Cord's first order of business was designing a new Duesenberg model with styling as impressive as its engineering. To perform that feat, Cord and Harold Ames, Duesenberg's sales chief, chose a young designer who had already been through stints at General Motors, Packard and Stutz.

Gordon Buehrig was a Peoria boy who went to college in his hometown at Bradley before landing an apprenticeship at a Midwestern body works. Despite his experience he was not yet thirty when he came to work at the Cord-Duesenberg consortium, where he immediately dove into work on the new Duesenberg, which would eventually be designated the Model J.

Buehrig and Cord had the same goal for the design: it should present a unique and impressive "face" to the public. Since most buyers of cars in the Duesenberg class had their cars fitted with custom bodies, only a few portions of the vehicle were ripe for standardization, but the Cord design team did a masterful job with what they had to work with. The grille and radiator shell of the new Duesenberg had the classic grace of a Greek temple, while the over-size headlights gave the front end a wide-eyed look. The hood was impressive both in its length and in its simple form, and the fenders had a lilt to them that made the car seem much lighter than its massive weight.

As is the case with most car designs, Buehrig alone wasn't responsible for the elegant look of the Duesenberg. Al Leamy, who had already performed miracles on the dormant Auburn line, also had a hand in it, as did Ames and E.L. Cord itself. Buehrig, did, however, design the elegantly simple radiator ornament.

If the sweep of the Duesenberg's exterior design was awe-inspiring, so, too, was the engineering and machining that went into its engine bay. For his passenger-car powerplant, Fred Duesenberg used all the go-fast tricks that he had learned during his years in racing.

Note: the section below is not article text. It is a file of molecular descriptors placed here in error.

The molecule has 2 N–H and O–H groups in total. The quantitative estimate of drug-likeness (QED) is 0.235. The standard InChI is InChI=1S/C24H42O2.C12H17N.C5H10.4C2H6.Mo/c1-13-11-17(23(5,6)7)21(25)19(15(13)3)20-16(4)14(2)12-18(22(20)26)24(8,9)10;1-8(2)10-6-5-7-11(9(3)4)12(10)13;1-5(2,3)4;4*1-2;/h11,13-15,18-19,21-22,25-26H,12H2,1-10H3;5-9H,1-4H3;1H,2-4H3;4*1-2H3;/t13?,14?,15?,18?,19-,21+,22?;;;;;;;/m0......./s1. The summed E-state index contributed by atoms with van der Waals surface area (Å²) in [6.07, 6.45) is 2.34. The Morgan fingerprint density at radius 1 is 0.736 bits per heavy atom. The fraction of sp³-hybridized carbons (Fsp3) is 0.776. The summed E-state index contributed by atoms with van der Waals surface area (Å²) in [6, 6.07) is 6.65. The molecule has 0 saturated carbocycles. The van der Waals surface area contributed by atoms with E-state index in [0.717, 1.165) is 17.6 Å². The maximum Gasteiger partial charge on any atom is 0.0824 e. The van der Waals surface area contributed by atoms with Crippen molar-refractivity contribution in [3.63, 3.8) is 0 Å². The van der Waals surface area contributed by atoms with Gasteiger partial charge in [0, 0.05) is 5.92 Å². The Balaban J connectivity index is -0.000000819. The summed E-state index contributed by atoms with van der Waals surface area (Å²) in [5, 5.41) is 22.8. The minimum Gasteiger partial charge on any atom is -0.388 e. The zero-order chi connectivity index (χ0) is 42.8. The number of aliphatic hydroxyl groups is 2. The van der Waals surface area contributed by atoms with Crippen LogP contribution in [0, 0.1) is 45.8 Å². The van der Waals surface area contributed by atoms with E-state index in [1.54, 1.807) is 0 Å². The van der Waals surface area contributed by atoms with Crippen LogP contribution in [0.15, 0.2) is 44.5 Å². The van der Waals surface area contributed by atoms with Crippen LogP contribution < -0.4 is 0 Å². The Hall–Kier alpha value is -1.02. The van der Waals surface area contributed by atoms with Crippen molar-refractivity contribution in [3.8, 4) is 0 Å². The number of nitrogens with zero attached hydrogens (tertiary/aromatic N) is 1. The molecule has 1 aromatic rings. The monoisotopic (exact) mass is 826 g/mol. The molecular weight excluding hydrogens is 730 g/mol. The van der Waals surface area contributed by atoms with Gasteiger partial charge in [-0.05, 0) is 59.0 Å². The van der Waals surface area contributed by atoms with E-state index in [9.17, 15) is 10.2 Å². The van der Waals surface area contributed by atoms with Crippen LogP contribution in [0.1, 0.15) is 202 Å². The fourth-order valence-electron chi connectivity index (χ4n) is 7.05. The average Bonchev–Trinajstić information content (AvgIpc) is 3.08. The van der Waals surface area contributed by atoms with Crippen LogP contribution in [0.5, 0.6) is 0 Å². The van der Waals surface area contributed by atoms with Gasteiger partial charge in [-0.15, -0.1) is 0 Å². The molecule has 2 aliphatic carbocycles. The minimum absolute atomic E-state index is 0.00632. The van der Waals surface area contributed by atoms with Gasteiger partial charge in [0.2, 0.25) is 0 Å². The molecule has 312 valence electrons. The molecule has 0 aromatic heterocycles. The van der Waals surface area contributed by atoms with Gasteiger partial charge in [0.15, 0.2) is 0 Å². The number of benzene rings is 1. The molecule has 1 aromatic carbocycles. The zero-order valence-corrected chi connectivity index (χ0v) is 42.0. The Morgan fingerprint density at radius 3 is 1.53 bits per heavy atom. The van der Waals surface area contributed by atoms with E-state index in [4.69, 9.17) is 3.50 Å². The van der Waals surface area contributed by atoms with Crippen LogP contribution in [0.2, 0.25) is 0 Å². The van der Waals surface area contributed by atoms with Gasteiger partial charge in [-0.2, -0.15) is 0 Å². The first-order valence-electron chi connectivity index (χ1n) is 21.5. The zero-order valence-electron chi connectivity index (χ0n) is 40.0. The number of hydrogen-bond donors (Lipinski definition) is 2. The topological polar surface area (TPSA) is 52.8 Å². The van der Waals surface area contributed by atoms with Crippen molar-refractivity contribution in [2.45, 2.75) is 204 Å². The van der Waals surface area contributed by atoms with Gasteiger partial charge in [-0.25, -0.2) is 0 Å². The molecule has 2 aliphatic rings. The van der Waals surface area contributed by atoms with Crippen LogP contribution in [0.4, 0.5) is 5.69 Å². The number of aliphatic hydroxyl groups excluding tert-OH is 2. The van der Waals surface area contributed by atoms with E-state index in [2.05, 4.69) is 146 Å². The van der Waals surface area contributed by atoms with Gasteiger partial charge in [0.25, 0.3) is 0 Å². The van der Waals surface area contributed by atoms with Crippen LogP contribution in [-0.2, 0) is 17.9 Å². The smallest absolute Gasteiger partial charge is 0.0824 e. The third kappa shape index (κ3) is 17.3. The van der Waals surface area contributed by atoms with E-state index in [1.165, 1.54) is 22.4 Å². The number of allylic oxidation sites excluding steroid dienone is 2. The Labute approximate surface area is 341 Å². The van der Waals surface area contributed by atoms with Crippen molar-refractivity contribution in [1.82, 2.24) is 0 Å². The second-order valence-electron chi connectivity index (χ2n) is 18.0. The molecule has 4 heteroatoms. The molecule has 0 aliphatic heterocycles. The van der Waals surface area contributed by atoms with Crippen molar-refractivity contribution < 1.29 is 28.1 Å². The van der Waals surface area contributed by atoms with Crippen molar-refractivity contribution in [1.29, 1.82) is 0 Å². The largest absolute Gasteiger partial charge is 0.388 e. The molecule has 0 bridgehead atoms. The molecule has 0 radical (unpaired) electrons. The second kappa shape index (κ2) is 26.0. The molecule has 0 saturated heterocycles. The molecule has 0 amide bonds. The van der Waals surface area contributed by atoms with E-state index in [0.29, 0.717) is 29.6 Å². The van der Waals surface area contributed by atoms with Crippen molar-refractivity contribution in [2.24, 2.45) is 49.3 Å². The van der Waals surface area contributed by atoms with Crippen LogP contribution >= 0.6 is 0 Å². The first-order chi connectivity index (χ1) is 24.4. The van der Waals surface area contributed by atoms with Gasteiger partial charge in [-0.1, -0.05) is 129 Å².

Built by Lycoming, another of Cord's holdings and an engine-builder for many independent car companies, the Duesenberg engine wasn't larger than many contemporary luxury-car engines, but it left most of them in the technical dust. While the predominant American design of the day was the flathead, and more sophisticated cars used "valve-in-head" (overhead valve) engines with their valves operated by pushrods and rocker arms, the Duesenberg used twin overhead cams operating four valves per cylinder. Displacement was only (?) 420 cubic inches (6.9 liters), but the engine produced 265 horsepower at 4200 rpm. (In comparison, the Pierce-Arrow V-12 of the day displaced 462 cubic inches (7.6 liters), but offered only 175 horsepower.)

If there was any doubt that the Model J was an ultra-luxury machine, that doubt was removed by its pricetag. A body-less chassis often sold for more than $8,000 and custom coachwork then added $4,000 to $7,000 to that figure.

Of course, to those who were living large in the Depression-ridden 1930's, like movie idol Clark Gable, for example, that price was never too high. And for those who were even more power-hungry, a supercharged SJ model was also available. With the right bodywork, an SJ was said to have a top-speed potential of more than 130 miles per hour, a frightening prospect given the tires and brakes of those days.